Feb. 28th 2012 – Auto of the day – Porsche’s #2 – THE AUTO OF THE DAY
The history of 935-001, and Porsche’s 935 program at large, has its origins in a major revision to the FIA’s Group 5 category.
While the general template for Group 5 had been in place since 1966, for the 1976 racing season the FIA changed the rule book to allow extensive modifications to production-based vehicles homologated in Groups 1 through 4. These “special production cars” were designed to contest the World Championship for Makes and followed the “silhouette” rules, which permitted major bodywork and chassis upgrades as long as the basic silhouette was unchanged when viewed from the front. The new regulations gave Porsche an ideal opportunity to further refine the turbocharged 911 and compete for the Manufacturer’s Championship with a highly developed works entry. The result was the 935.
The development of the Type 935 began in late 1975 with the car presented here, chassis 930 570 0001 – the first 935 built and the first Porsche to carry a 930-prefix chassis number. Internally designated R14, 935-001 was constructed in late 1975 and made its first test runs at the Paul Ricard Circuit in December.
The all-new 935 showed clear signs of its evolution from the Carrera Turbo 2.14 models of 1974. Like the 1974 Group 5 Porsche, the 935 featured radically styled fiberglass bodywork, coil-spring suspension, massive rear tires and a turbocharged flat-six engine. Whereas the Carrera Turbo 2.14 developed between 400 and 500 bhp depending on boost, the new 935 was conservatively rated at 590 bhp, with as much as 630 bhp available for short bursts.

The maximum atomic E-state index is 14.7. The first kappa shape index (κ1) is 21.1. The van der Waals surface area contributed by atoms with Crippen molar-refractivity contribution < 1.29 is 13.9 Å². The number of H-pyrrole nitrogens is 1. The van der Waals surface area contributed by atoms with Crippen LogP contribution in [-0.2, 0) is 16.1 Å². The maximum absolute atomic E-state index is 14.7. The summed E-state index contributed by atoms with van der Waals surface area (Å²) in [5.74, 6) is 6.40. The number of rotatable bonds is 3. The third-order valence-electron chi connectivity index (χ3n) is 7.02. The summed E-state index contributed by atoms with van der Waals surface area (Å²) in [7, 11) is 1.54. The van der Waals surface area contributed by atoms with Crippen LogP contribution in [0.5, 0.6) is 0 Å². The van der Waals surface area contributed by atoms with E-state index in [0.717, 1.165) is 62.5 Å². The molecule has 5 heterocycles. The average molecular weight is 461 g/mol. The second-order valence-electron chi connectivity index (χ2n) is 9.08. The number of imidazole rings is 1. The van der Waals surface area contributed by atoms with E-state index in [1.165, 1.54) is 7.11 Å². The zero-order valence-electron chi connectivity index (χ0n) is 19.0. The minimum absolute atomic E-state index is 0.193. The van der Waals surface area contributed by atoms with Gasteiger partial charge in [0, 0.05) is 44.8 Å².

During these early test sessions at Paul Ricard, each of the works drivers was given an opportunity to try out the new car. Jochen Mass, who had been signed to drive for the Porsche works team in 1976, drove the 935 at Paul Ricard and was quite impressed by its power. In an interview with Road & Track magazine, Mass recalled his experiences with Porsche’s latest machine:
“During early-season testing at Paul Ricard, I had the Turbo on the track at the same time that some Formula 1 cars were practicing. In the turns, the Formula 1 cars could pass the Turbo, but once I caught them in the straights, I could pass and pull away.”
Following the various testing and development trials, Porsche constructed 935-002 to serve as the primary Martini Racing Team works entry throughout the 1976 season. In its first two races (Mugello and Vallelunga), the works 935 was without competition. At Le Mans, a non-championship race for 1976, 935-002 won the Group 5 class and placed 4th overall. 935-001 certainly contributed to the factory effort, acting as the practice car for Stommelen and Schurti during the pre-training sessions.
Despite the early successes of 935-002, reliability issues developed, which allowed the BMW team to gain a foothold. Late in the season, with the competition from Munich closing in, 935-001 was prepared and brought into service in an all-out attempt to win the Group 5 Championship.
The debut race for 935-001 took place on July 10, 1976, at the Six Hours of Watkins Glen in New York. In a combined field of 33 SCCA Trans-Am and FIA Group 5 entries, Stommelen and Schurti were given the reins of 935-001, while Mass and Ickx were assigned to the other Martini works 935. After qualifying in 2nd position, 935-001 dominated the six-hour race, setting the fastest lap and taking the checkered flag ahead of Egon Evertz’ 934/5 and 935-002.
Following this triumphant success, 935-001 was sent to Dijon, France, where it took part in the final race of the 1976 championship season on September 4th. Once again driven by Stommelen and Schurti, the works 935 maintained a steady pace throughout the six- hour event, finishing in 3rd Place behind 935-002 and the Valliant-sponsored Kremer entry. Not only did this result clinch the 1976 Group 5 World Championship for Makes Cup for Porsche, it marked the first time that the championship had been won by a forced-induction car.